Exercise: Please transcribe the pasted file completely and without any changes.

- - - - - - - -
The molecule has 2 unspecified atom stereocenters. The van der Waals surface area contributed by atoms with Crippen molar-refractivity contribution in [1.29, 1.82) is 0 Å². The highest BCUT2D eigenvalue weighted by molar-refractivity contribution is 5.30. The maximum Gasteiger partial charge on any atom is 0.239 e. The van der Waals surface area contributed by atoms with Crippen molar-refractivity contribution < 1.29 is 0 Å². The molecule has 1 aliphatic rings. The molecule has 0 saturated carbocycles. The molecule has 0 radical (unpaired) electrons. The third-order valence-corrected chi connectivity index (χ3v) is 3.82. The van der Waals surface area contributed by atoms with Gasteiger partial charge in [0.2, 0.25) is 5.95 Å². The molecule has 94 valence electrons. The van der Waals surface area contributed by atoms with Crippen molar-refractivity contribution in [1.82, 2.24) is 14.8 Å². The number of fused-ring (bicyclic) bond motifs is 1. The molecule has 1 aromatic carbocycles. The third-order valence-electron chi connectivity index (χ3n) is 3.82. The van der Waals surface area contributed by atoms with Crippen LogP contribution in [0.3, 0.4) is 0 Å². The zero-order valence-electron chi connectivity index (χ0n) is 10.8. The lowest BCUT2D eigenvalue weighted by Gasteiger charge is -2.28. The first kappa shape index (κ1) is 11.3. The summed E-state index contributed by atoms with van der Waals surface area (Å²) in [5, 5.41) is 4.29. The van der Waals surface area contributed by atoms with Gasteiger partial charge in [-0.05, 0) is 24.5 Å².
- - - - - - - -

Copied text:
The molecule has 2 unspecified atom stereocenters. The van der Waals surface area contributed by atoms with Crippen molar-refractivity contribution in [1.29, 1.82) is 0 Å². The highest BCUT2D eigenvalue weighted by molar-refractivity contribution is 5.30. The maximum Gasteiger partial charge on any atom is 0.239 e. The van der Waals surface area contributed by atoms with Crippen molar-refractivity contribution < 1.29 is 0 Å². The molecule has 1 aliphatic rings. The molecule has 0 saturated carbocycles. The molecule has 0 radical (unpaired) electrons. The third-order valence-corrected chi connectivity index (χ3v) is 3.82. The van der Waals surface area contributed by atoms with Gasteiger partial charge in [0.2, 0.25) is 5.95 Å². The molecule has 94 valence electrons. The van der Waals surface area contributed by atoms with Crippen molar-refractivity contribution in [1.82, 2.24) is 14.8 Å². The number of fused-ring (bicyclic) bond motifs is 1. The molecule has 1 aromatic carbocycles. The third-order valence-electron chi connectivity index (χ3n) is 3.82. The van der Waals surface area contributed by atoms with Crippen LogP contribution in [0.3, 0.4) is 0 Å². The zero-order valence-electron chi connectivity index (χ0n) is 10.8. The lowest BCUT2D eigenvalue weighted by Gasteiger charge is -2.28. The first kappa shape index (κ1) is 11.3. The summed E-state index contributed by atoms with van der Waals surface area (Å²) in [5, 5.41) is 4.29. The van der Waals surface area contributed by atoms with Gasteiger partial charge in [-0.05, 0) is 24.5 Å².